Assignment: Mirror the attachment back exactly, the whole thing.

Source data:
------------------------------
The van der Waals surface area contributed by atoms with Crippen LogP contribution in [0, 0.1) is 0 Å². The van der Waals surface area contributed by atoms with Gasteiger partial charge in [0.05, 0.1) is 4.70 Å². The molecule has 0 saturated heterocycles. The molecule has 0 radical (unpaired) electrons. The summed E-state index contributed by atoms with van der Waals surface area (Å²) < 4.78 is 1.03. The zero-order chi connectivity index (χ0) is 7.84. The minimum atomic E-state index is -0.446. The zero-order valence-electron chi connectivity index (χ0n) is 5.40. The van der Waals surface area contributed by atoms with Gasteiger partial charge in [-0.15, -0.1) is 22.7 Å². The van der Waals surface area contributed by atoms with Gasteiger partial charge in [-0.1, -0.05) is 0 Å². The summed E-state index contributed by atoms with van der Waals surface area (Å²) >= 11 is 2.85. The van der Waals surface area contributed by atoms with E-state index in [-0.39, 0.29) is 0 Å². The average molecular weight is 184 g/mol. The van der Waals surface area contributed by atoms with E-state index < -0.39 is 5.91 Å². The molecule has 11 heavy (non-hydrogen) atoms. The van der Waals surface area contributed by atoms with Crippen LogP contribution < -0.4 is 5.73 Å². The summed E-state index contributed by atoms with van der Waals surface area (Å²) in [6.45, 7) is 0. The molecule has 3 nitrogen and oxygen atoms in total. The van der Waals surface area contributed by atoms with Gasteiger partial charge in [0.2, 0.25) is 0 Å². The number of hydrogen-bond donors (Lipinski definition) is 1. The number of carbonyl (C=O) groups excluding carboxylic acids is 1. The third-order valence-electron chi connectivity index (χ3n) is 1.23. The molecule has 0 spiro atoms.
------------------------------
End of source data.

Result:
The van der Waals surface area contributed by atoms with Crippen LogP contribution in [0, 0.1) is 0 Å². The van der Waals surface area contributed by atoms with Gasteiger partial charge in [0.05, 0.1) is 4.70 Å². The molecule has 0 saturated heterocycles. The molecule has 0 radical (unpaired) electrons. The summed E-state index contributed by atoms with van der Waals surface area (Å²) < 4.78 is 1.03. The zero-order chi connectivity index (χ0) is 7.84. The minimum atomic E-state index is -0.446. The zero-order valence-electron chi connectivity index (χ0n) is 5.40. The van der Waals surface area contributed by atoms with Gasteiger partial charge in [-0.15, -0.1) is 22.7 Å². The van der Waals surface area contributed by atoms with Gasteiger partial charge in [-0.1, -0.05) is 0 Å². The summed E-state index contributed by atoms with van der Waals surface area (Å²) >= 11 is 2.85. The van der Waals surface area contributed by atoms with E-state index in [-0.39, 0.29) is 0 Å². The average molecular weight is 184 g/mol. The van der Waals surface area contributed by atoms with E-state index < -0.39 is 5.91 Å². The molecule has 11 heavy (non-hydrogen) atoms. The van der Waals surface area contributed by atoms with Crippen LogP contribution < -0.4 is 5.73 Å². The summed E-state index contributed by atoms with van der Waals surface area (Å²) in [6.45, 7) is 0. The molecule has 3 nitrogen and oxygen atoms in total. The van der Waals surface area contributed by atoms with Gasteiger partial charge in [0.2, 0.25) is 0 Å². The number of hydrogen-bond donors (Lipinski definition) is 1. The number of carbonyl (C=O) groups excluding carboxylic acids is 1. The third-order valence-electron chi connectivity index (χ3n) is 1.23. The molecule has 0 spiro atoms.